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Probably two of the worst things a Christian can say to someone from another faith are: “You have joined forces with the Beast!” or “You follow a False Prophet!”
Traditional biblical interpretations view the beast as a symbol for institutionalized authority a nation, government or empire. The Book of Revelation mentions two “evil beasts,” and many Bible interpreters have an unfortunate tendency to equate the beasts with an Antichrist. As we have shown, however, there is no single antichrist and the beast is not a person. Who then are they?
Baha’is view the Bible as providing a detailed prophetic description of three major Revelations that have occurred since the time of Jesus — the Revelations of Muhammad, the Bab and Baha’u’llah. (For a more detailed interpretation of how the Bible prefigures these religions, see my book The Three Days of God). Baha’is believe these biblical beasts are allegorical descriptions of the organized forces that always oppose new revelations. Symbolically, the first beast refers to the armies that opposed Muhammad. These armies, and the men who led them, usurped Muhammad’s authority, killed his chosen heir and many of his followers, and in the process corrupted and virtually destroyed Islam from within. The second beast, which, the Bible reminds us is in the image of the first, represents, I believe, the individuals and institutions that have risen to challenge the spirit of the teachings brought by the newest Founders of great Faiths: the Bab and Baha’u’llah. That second beast lives still in the form of virulent and violent opposition to progressive Baha’i teachings and to those that champion them.
Finally we must deal with the notion of a “false prophet.” The world has witnessed, of course, hundreds, if not thousands of false prophets since the time of Christ. However, one biblical reference to a false prophet comes at the time when the Promised One will appear. The Book of Revelation records that as the Promised One, the King of Kings and Lord of Lords appears, the seer says:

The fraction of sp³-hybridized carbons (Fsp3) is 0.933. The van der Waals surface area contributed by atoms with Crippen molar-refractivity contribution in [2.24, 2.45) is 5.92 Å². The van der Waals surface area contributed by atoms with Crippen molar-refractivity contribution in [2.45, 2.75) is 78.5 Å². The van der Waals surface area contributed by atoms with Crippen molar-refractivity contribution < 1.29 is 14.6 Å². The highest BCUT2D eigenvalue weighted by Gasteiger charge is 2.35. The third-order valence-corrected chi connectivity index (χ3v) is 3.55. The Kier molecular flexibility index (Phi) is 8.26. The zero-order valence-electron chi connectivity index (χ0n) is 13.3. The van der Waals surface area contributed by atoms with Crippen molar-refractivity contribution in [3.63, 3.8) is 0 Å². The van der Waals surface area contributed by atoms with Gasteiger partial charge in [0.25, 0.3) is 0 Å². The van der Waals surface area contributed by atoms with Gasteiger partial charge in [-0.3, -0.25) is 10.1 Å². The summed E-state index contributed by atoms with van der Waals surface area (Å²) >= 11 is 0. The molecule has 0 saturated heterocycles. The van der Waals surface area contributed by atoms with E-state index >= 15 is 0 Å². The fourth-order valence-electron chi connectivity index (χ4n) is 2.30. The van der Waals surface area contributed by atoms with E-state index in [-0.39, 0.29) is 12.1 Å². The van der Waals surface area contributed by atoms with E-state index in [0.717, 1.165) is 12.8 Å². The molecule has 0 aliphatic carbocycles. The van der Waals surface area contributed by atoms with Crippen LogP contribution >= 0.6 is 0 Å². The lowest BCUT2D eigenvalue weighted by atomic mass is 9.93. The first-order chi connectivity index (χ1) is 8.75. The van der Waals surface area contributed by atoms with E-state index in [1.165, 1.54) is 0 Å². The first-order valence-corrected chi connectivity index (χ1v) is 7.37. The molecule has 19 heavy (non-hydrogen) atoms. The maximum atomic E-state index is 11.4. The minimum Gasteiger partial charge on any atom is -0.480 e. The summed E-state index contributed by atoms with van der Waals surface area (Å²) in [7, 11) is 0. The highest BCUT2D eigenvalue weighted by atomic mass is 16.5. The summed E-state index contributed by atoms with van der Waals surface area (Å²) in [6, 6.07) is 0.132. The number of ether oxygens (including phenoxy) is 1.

And I saw the beast, and the kings of the earth and their armies, gathered together to make war against Him that sat on the horse, and against His army. And the beast was taken, and with him the false prophet that wrought miracles before him, with which he deceiveth them that received the mark of the beast, and them that worship its image. These both were cast alive into a lake of fire burning with brimstone. – Rev 19:1920.
These references to the beast and the false prophet only become known after the appearance of the Promised One — and by their opposition to Him. If the beast refers to those that rise up against the Bab and Baha’u’llah and (equally important) those who are moved by the spirit of unity stirring in our new age, the false prophet may simply refer to those who prophecy against the Chosen Ones of God for this age and their teachings.
In their attempts to discredit the Chosen Ones of our age and their teachings, opponents of the Baha’i Faith have and will try to malign the character of the Faith, accusing it of promoting “sinfulness.” Those who have studied the Baha’i teachings, however, universally recognize the high standards of purity and holiness championed by the Baha’is. Thus the argument is defeated by the logic of Jesus: “A kingdom divided against itself cannot stand.” If the devil is now preaching morality and holiness, he is a strange devil indeed!
Perhaps the most telling argument against those who will oppose the Baha’i Faith is that they can produce no Promised One. Prophecy demands that if there is to be an antichrist, beast, or false prophet, the Promised One must have appeared as these characters only become known by opposition to the Promised One. Some Christians will maintain that the Promised One appeared two thousand years ago — but this ignores the mountains of evidence that Christ would return and the hundreds of proofs that Baha’is advance that the Promised Day has come. It also asks us to disregard our obvious worldwide need for redemption.
Baha’is will undoubtedly suffer more attacks in the future from those who summon passions against them. Baha’is will bear the cross that others create. It is an ancient pattern. Baha’is accept the reality of persecution as an inevitable part of growth. In the battle to come, many Baha’is will surely fall to fear and persecution. But, many more will rise, so that the light of the Promised Day will be made known and peace and justice will reign.
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